The inspirations and aspirations that propel “Tomorrow Night,” Louis C.K.’s 1998 film that was made available on his Web site Wednesday, couldn’t be more clear. The opening credits that nod affectionately toward Woody Allen. The ensemble cast includes then-barely-known Steve Carell, Wanda Sykes, J.B. Smoove, Robert Smigel and a blink-and-you’ll-miss-her Amy Poehler. The film, an occasionally funny, mostly self-conscious grab-bag of alternately absurdist and raunchy set pieces, would barely merit mention were it not for the auteurial hand of C.K., who in the intervening 15 years has become a sensation, thanks in no small part to his shrewd navigation of new media.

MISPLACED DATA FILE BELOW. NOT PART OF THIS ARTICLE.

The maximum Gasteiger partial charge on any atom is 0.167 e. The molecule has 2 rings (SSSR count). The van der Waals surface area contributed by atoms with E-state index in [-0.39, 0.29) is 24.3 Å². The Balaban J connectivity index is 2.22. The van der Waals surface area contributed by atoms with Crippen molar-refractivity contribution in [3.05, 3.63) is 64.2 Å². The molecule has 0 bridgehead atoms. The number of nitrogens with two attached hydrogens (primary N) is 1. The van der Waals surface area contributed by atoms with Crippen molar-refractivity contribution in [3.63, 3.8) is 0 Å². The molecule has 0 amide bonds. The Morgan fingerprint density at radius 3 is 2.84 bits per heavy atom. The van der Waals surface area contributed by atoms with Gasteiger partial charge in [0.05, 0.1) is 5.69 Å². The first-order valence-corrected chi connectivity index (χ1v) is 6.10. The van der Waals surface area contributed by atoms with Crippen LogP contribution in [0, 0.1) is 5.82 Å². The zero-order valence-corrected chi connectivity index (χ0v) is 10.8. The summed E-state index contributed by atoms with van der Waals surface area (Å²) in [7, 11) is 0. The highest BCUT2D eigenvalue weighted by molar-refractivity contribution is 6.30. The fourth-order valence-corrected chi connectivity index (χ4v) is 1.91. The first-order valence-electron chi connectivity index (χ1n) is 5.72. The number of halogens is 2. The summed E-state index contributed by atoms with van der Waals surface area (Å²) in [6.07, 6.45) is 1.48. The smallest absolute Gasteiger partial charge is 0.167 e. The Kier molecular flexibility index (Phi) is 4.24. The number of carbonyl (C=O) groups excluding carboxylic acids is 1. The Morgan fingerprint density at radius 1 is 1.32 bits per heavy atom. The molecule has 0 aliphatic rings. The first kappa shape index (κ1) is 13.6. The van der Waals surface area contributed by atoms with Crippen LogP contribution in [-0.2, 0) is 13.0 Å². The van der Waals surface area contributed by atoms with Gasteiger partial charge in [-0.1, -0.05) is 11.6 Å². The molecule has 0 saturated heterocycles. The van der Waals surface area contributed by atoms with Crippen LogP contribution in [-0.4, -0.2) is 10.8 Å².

The time lag between “Tomorrow Night’s” brief run on the festival circuit and C.K.’s decision to release it DIY-style has made it into something of a charming time capsule, a black-and-white homage not only to the films of Allen and Jim Jarmusch, but also to a bygone era of rotary telephones, celluloid film, record players and an archaic system of communication known as the “U.S. mail.” The film stars Chuck Sklar as Charles, the misanthropic proprietor of a photo shop in Pittsburgh (played by downtown Manhattan) whose compulsive neatness belies a bizarre interior life that he fetishistically indulges in every night. “Tomorrow Night” follows Charles through a series of encounters with his mailman (Smoove), a local floozy (played to hard-edged burlesque excess by Heather Morgan) and finally an elderly customer named Florence (Martha Greenhouse), with whom he embarks on an improbably intimate friendship.